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Sims Hoping to “Re-Acclimatize” on Le Mans Return

BMW’s Alexander Sims looking forward to turning first Le Mans laps in six years…

Photo: BMW

Alexander Sims says he is looking to re-acclimatize to the 24 Hours of Le Mans ahead of his first appearance at the race in six years.

The 30-year-old Briton will make his GT-class debut at the French long-distance classic this month, having only previously driven an LMP2 in 2012.

Sims, whose main program is in IMSA, is part of BMW’s two-car lineup for the FIA World Endurance Championship blue riband event, joining full-season drivers Antonio Felix da Costa and Augusto Farfus in the No. 82 BMW M8 GTE.

He will share the car with Da Costa at Sunday’s Test Day, with Farfus absent due to his DTM commitments.

“It’s been a while since I’ve driven here but I haven’t driven Le Mans in a GT car before,” Sims told Sportscar365.

“But regardless of how much circuit experience you’ve got, it’s always about nailing down the small, fine details. A new car will always mean that you’ve got quite a lot of that to do.

“It will be about re-acclimatizing myself and sharing duties with Antonio equally. I’m also looking forward to going through the Porsche Curves again.

“We’ll be doing long runs, trying to understand the car’s performance and how to get more out of it.”

Sims said that a personal aversion to simulator testing means the last time he drove the Circuit de la Sarthe, either in real-life or a virtual capacity, came during his Le Mans debut in his first year of sports car competition with Status GP.

On that occasion, he shared a Judd-powered Lola B12/80 with Yelmer Buurman and Romain Iannetta, although the car retired from the race.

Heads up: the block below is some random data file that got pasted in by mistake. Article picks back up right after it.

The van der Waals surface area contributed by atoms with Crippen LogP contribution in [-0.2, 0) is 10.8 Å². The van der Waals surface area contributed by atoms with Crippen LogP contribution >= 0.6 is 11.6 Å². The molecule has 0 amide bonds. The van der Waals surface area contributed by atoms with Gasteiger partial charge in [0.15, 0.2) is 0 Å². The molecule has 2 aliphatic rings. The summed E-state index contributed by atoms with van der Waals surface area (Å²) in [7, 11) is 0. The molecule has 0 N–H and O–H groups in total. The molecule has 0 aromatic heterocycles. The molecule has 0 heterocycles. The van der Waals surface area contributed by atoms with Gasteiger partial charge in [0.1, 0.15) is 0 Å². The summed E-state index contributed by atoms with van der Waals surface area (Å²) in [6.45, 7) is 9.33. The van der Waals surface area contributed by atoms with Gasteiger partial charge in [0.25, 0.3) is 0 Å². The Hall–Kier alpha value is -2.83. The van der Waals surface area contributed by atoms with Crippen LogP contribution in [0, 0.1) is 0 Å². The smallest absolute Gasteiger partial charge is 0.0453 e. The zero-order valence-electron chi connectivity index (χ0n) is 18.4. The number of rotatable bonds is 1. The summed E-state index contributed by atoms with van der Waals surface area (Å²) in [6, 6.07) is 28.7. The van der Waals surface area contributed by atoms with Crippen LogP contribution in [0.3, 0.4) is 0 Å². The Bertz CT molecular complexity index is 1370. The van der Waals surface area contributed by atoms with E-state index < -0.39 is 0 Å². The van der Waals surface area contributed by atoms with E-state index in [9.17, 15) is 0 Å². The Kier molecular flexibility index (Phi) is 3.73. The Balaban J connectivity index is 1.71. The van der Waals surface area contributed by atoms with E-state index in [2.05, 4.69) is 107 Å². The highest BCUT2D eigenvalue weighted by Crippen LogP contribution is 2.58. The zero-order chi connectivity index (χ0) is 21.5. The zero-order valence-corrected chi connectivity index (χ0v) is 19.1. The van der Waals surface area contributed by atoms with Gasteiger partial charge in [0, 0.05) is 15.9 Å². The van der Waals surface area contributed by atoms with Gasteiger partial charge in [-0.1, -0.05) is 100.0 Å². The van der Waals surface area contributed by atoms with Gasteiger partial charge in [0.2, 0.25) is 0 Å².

“I used [simulators] occasionally before, but I actually feel that it works against me,” explained Sims.

“At Sebring [for IMSA’s February 2017 test] I had to unlearn what I had learned on the simulator and then do it from scratch. I was expecting to do one thing, started doing it, then the car behaved strangely. Every track after that has been brand new to me.

“Now I watch a little bit of onboard footage to know where it goes left and right, and within four or five laps in the car, I can get into a groove and find the limits relatively easily.”

BMW “Not Expecting” Stand-Out Pace

Sims said BMW does not expect to be the quickest GTE-Pro manufacturer at Le Mans, on its first appearance at the race since 2011.

In the pre-event Balance of Performance, the M8s were provisionally listed at 1268kg, putting them on par with the debuting Aston Martin Vantage GTEs.

At the season-opening Total Six Hours of Spa, the best-placed BMW finished two laps down in fifth, although the Le Mans BoP is different to what was utilized in Belgium.

“As far as I understand, at this point, we’re not expecting to be desperately competitive,” said Sims, who was absent from the Spa weekend on IMSA WeatherTech Sportscar Championship duty.

“I’ve only seen Spa from the outside, being involved in some inter-team communication, but certainly, I think the BoP was not favorable for us.

“At the same time, we’ve got to keep looking at ourselves and keep looking at how we can improve our package regardless of the BoP situation.

“Sat here today, I don’t think we’re going to be driving away from the field comfortably, but I would hope we’re not right at the back either.

“Hopefully, we’ll be vaguely in the mix and just do a really spot on endurance race, with no problems in the pits or on-track, and we’ll see where we are towards the end of it.”

Daniel Lloyd is a UK-based reporter for Sportscar365, covering the FIA World Endurance Championship, Fanatec GT World Challenge Europe powered by AWS and the IMSA WeatherTech SportsCar Championship, among other series.

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